I want to be able to draw polygons with an "interior" region of one color and an "exterior" region of another color. (Basically drawing a border around a polygon). So basically you could imagine drawing the polygon once, then shrinking it, and drawing it again in a different color. Basically what this Stack Overflow thread is talking about. In my case, however, I'd like the border thickness to be a constant thickness in pixels. So as you zoom in/out the thickness of the border will change. And ideally I don't want to perform any extra CPU-side computation to do this. Which means doing it in the pixel shader by testing if a given pixel is inside the border or the interior of the polygon.

I already have a triangulation algorithm that works using ear-clipping. I'm trying to figure out a way (or if there is a way) to get a pixel-in-the-interior-but-not-the-border test in the pixel shader using essentially only local information from the polygon's vertices (plus maybe neighbor information). Right now I'm basically doing a series of half-plane checks using the polygon edges on either side of the vertices. So I have a triangle with 3 vertices from the polygon, and I pass information on those 3 vertices' and their neighbors into the shader and construct the half planes from that. This seems to work for convex polygons, but for non-convex polygons I'm getting some artifacts that make me suspect that this idea is fundamentally flawed. (The intersection of half planes usually form convex regions anyway, so I'm pretty sure this idea just won't work).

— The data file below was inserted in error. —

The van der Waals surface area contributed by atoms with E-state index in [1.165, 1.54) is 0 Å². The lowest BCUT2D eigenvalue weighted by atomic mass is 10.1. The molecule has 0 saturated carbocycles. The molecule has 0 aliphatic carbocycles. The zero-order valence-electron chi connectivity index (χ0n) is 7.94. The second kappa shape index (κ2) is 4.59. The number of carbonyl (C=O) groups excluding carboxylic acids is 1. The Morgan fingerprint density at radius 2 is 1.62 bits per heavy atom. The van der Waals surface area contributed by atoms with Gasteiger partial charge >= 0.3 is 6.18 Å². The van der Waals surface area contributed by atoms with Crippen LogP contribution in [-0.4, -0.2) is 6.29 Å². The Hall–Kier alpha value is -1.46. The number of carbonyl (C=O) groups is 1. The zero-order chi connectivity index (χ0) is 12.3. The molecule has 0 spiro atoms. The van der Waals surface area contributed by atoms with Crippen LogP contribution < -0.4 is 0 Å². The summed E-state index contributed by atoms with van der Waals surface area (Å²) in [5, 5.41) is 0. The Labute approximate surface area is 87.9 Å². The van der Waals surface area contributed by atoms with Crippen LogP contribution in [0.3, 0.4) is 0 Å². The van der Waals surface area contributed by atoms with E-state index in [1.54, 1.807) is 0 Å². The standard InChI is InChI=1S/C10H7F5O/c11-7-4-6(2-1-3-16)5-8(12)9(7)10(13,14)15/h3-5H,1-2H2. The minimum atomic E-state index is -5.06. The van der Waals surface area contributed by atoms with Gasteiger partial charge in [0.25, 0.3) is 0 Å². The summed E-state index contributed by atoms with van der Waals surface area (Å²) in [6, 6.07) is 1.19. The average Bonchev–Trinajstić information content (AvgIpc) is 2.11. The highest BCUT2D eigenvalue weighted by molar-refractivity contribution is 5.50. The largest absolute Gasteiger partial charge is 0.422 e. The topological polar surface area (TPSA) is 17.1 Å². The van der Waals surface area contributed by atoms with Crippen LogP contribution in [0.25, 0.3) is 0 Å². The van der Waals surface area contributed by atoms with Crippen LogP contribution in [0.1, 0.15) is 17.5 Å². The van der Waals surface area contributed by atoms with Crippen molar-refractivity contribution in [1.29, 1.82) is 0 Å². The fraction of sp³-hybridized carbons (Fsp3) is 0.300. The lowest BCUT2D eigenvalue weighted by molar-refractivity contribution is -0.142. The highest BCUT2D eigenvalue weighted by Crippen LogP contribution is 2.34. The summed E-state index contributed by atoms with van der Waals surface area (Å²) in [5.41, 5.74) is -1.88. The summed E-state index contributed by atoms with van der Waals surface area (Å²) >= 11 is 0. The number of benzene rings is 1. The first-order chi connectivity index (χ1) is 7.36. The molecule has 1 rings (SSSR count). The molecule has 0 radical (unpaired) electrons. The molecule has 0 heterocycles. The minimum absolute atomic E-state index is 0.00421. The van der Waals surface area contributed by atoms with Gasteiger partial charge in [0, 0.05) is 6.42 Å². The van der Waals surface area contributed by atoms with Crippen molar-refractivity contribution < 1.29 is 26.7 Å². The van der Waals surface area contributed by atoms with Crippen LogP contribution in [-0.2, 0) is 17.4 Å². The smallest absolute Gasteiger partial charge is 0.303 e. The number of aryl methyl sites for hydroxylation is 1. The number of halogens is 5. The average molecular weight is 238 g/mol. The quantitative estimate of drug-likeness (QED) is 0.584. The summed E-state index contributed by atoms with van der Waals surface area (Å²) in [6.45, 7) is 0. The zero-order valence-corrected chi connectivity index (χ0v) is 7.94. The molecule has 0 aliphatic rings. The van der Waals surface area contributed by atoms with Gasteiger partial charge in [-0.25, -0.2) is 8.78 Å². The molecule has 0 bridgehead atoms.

There's a lot of ways to approach the problem from literature on the web, but it's not clear which ways might work best for this situation. Usually the goal for this problem is to get a new polygon with different vertices after the shrinking. I think (hope) it's possible to instead turn it in to an implicit test (so you test a point and get a yes/no for whether it's inside the shrunk region).

My current idea is to calculate the straight skeleton and triangulate that. The the shader becomes a much simpler test since each triangle would just need to check a single half plane. But that represents a lot of work...

So I'm curious if others have any ideas or have done something similar.

Compressing multiple colors into a single shader register

23 February 2012 - 07:21 PM

Is there a more-or-less kosher way to compress multiple colors into a single shader register? Let's say, in shader model 3?

I'm sort of hurting for registers right now, so I'm trying to scrounge around for places to compress data into fewer registers, or even combining multiple registers into the same register.

I think SM3 (pretty much) guarantees that you get a full 4x4 bytes per register. But color information doesn't need more than a single byte per color channel for even full 32 bit color. So it seems like it should be possible to pack multiple colors in to a single register. I could probably come up with something with a bit of thought, but I'm wondering if anyone has done all the hard work for me already :) All the triangles I'm rendering are flat shaded, so I don't even need to worry about interpolating the compressed register, though a method that allows the compressed version to be interpolated and get back interpolated colors in the pixel shader when you uncompress would be pretty sweet :)